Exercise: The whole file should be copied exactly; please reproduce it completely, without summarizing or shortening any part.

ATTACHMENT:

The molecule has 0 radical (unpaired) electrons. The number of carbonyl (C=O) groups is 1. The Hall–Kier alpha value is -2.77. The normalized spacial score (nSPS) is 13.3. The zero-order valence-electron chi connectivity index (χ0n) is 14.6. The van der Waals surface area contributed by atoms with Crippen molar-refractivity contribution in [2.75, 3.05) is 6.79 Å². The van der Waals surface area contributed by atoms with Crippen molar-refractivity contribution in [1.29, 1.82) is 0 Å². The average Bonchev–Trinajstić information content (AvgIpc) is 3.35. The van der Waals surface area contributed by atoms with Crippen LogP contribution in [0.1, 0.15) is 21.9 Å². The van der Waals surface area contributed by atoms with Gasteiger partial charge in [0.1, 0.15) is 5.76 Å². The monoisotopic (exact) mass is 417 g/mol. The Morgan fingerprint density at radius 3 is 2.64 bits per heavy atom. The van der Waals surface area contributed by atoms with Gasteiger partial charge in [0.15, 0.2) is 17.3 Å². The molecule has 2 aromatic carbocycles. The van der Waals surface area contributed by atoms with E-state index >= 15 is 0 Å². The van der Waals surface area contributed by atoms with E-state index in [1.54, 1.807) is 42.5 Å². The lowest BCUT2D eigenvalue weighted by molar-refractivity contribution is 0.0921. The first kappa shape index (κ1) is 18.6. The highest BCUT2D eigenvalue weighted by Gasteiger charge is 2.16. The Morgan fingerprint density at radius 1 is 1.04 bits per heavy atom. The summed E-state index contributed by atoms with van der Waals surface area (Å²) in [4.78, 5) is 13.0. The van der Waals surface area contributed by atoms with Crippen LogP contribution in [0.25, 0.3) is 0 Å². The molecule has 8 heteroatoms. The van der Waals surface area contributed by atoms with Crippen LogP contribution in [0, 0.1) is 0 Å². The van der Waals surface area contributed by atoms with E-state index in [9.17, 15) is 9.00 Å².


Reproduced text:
The molecule has 0 radical (unpaired) electrons. The number of carbonyl (C=O) groups is 1. The Hall–Kier alpha value is -2.77. The normalized spacial score (nSPS) is 13.3. The zero-order valence-electron chi connectivity index (χ0n) is 14.6. The van der Waals surface area contributed by atoms with Crippen molar-refractivity contribution in [2.75, 3.05) is 6.79 Å². The van der Waals surface area contributed by atoms with Crippen molar-refractivity contribution in [1.29, 1.82) is 0 Å². The average Bonchev–Trinajstić information content (AvgIpc) is 3.35. The van der Waals surface area contributed by atoms with Crippen LogP contribution in [0.1, 0.15) is 21.9 Å². The van der Waals surface area contributed by atoms with Gasteiger partial charge in [0.1, 0.15) is 5.76 Å². The monoisotopic (exact) mass is 417 g/mol. The Morgan fingerprint density at radius 3 is 2.64 bits per heavy atom. The van der Waals surface area contributed by atoms with Gasteiger partial charge in [0.15, 0.2) is 17.3 Å². The molecule has 2 aromatic carbocycles. The van der Waals surface area contributed by atoms with E-state index >= 15 is 0 Å². The van der Waals surface area contributed by atoms with E-state index in [1.54, 1.807) is 42.5 Å². The lowest BCUT2D eigenvalue weighted by molar-refractivity contribution is 0.0921. The first kappa shape index (κ1) is 18.6. The highest BCUT2D eigenvalue weighted by Gasteiger charge is 2.16. The Morgan fingerprint density at radius 1 is 1.04 bits per heavy atom. The summed E-state index contributed by atoms with van der Waals surface area (Å²) in [4.78, 5) is 13.0. The van der Waals surface area contributed by atoms with Crippen LogP contribution in [0.25, 0.3) is 0 Å². The molecule has 8 heteroatoms. The van der Waals surface area contributed by atoms with Crippen LogP contribution in [0, 0.1) is 0 Å². The van der Waals surface area contributed by atoms with E-state index in [9.17, 15) is 9.00 Å².